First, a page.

Number six among my top ten financial planning resolutions is simple: cost matters.
At least, it seems simple. The more money you spend on investments, the less you will have left for the thing you’re investing for—whether it’s retirement, or kids’ education, or a charitable goal. Warren Buffett discovered this when he realized that he had a talent for investing. He understood that if he bought and sold all the time, transaction costs would eat up his profits.
Transaction costs are one thing. A simpler issue is management fees. Amazingly, many mutual funds charge 1.5-2% to manage your money, and they charge a sales load up front for the privilege of paying those fees. In a period of 8% returns and 2% inflation, 2% in fees takes 1/3rd of the real return earned by your capital.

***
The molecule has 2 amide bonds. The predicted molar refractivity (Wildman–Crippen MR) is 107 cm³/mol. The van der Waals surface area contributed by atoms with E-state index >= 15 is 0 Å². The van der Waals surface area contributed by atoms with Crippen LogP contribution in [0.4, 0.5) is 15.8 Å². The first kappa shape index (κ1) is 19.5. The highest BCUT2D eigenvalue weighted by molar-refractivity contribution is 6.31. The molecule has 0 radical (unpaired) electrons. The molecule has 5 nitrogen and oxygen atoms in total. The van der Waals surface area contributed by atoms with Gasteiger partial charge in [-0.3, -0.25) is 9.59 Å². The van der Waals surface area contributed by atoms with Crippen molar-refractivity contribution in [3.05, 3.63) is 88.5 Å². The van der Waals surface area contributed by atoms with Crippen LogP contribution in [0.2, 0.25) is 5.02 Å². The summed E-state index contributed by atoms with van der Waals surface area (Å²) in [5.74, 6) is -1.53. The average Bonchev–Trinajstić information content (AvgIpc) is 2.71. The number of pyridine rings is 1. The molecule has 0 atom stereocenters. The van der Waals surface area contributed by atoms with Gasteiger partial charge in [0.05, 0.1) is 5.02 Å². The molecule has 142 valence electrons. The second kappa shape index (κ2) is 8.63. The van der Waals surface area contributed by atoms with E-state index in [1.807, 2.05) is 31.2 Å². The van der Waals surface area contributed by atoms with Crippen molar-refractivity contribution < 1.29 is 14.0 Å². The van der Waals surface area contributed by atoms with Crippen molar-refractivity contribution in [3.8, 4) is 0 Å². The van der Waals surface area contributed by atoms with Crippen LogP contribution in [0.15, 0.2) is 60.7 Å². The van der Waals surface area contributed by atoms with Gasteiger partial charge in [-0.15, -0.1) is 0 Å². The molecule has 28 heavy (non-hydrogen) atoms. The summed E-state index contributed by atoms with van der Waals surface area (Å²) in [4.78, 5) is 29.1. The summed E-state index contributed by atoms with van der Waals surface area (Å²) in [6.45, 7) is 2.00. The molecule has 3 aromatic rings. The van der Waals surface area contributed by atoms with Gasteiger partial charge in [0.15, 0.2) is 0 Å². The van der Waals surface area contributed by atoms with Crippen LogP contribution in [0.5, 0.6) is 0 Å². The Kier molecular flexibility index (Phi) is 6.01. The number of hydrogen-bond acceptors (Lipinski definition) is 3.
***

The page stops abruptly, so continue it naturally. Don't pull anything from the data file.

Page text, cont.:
Costs count. But nothing is free. If you build a house you’d probably hire an architect and builder, and you may want to hire a money manager to construct your investment portfolio. You want to be sure that the manager is ethical, competent, and considers your particular situation, but telling the average person to invest on their own amid the 10 thousand mutual funds and 30 thousand common stocks out there is like telling the average homeowner to redesign and refurbish his own electrical system. It’s a complex world.
Costs are important. You certainly don’t want to pay too much, but don’t fool yourself into thinking that customized, competent advice can be had for nothing. You get what you pay for. Just make sure that you get what you pay for.
Douglas R. Tengdin, CFA
Chief Investment Officer
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